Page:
Hapag-Lloyd Offers Saudi Arabia Land Routes as Red Sea Diversions Continue
Hapag-Lloyd Launches Saudi Arabia Land Routes as Red Sea Diversions Continue
A month after diverting call of its container vessels away from the Red Sea due to security concerns, Hapag-Lloyd informed customers on Friday that it has a new temporary but novel solution to help with the disruptions to services especially in Saudi Arabia and Jordan. Since the diversions began service has been impacted to the Middle Eastern ports leaving the areas in the northern Red Sea virtually stranded.
Hapag confirmed to Reuters after its latest security review that the carrier will continue diverting ships. This follows similar statements from other carriers including Maersk which last week said it expects the disruptions to last for months. Hapag is providing customers with a live ticker to track updates and it is currently showing well over 100 voyages by Hapag and its partners impacted on routes not only routes from Asia to Europe, the Mediterranean, the Indian Ocean, and the Middle East but even the U.S. East Coast Loop all impacted by the diversions from the Suez Canal.
“As we continue to address the impact of the Suez Canal situation, we are introducing land service corridors from Jebel Ali, Dammam, and Jubail to Jeddah,” Hapag writes in its new customer advisory. The carrier says by providing the new land links in Saudi Arabia, in addition to standard corridors, it hopes to ease some of the challenges and delays. It will also permit them to provide a link to neighboring Jordan. Shippers will also be able to connect with Hapag’s ocean shuttle service out of Jeddah.
“While this is not the optimal solution in terms of capacity, it will offer another option to the current transit times, especially where alternative routings become excessively long,” writes Hapag. They are also promising to expand the inland network telling customers to “stay tuned” for more updates.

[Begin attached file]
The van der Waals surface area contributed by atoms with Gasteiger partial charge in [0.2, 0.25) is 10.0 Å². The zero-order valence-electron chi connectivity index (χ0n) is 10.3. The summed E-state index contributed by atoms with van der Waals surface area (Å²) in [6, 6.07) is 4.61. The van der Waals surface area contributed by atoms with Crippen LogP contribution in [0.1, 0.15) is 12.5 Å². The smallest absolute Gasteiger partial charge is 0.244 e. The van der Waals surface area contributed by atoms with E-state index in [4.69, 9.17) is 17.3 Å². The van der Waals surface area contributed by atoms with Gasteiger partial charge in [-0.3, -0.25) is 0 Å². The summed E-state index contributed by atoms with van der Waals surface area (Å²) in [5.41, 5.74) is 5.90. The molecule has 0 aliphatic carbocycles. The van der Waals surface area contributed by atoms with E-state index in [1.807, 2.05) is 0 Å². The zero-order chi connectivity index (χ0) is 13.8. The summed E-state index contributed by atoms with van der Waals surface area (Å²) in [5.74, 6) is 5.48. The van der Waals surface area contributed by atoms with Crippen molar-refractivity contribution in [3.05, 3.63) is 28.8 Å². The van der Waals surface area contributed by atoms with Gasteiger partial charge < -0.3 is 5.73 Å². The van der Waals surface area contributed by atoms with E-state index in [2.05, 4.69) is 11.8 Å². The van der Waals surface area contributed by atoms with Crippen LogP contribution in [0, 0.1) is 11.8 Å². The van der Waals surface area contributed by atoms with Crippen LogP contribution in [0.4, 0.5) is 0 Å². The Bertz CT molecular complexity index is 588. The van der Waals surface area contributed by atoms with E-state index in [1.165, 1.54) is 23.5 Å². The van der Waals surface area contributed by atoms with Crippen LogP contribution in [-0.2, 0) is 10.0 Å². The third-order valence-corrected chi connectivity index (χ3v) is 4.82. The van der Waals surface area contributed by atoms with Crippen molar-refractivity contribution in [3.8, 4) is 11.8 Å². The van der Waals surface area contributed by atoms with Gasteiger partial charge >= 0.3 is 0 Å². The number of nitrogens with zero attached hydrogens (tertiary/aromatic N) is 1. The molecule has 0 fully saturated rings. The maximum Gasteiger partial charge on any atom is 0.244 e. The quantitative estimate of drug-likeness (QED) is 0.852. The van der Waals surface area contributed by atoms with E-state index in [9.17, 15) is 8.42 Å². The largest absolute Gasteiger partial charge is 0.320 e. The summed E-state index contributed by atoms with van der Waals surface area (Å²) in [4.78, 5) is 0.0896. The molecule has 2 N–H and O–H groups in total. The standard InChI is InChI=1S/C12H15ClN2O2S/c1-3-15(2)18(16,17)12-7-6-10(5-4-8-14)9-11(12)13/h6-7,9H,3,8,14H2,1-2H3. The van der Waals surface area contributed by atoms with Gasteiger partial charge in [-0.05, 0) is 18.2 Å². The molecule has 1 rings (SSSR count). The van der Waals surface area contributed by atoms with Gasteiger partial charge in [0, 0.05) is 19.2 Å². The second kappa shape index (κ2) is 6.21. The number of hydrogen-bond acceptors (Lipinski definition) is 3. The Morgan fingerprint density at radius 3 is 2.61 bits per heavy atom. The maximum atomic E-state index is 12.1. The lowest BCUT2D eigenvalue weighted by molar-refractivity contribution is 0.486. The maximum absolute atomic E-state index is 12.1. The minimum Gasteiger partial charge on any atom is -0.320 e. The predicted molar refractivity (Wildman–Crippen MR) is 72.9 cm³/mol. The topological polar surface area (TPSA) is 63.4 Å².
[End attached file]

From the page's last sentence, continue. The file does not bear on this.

Hapag reports it typically services 55 ports and has 53 inland terminals in the Middle East. Its alternative is the latest in a series of steps carriers have taken in attempts to alleviate some of the disruptions. They are also working to add vessels and activate idled ships with the reports noting the increased demand is providing a new strength to the charter ship market and keeping the price for vessels high. Several carriers have also reported scheduling special off-route feeder service running round trip through the Suez Canal to the northern Red Sea.
Analysts had previously reported that more than 500 of the 700 container vessels scheduled for routes through the Red Sea had already been diverted. At the end of last week, CMA CGM citing the disruptions and lack of predictability in the area reported that it had decided to reroute its Northern Europe – Australia vessels around Africa. Previously, the French carrier had said it was still sending some vessels through the Red Sea and looking to gradually increase the number of vessels maintaining the routes.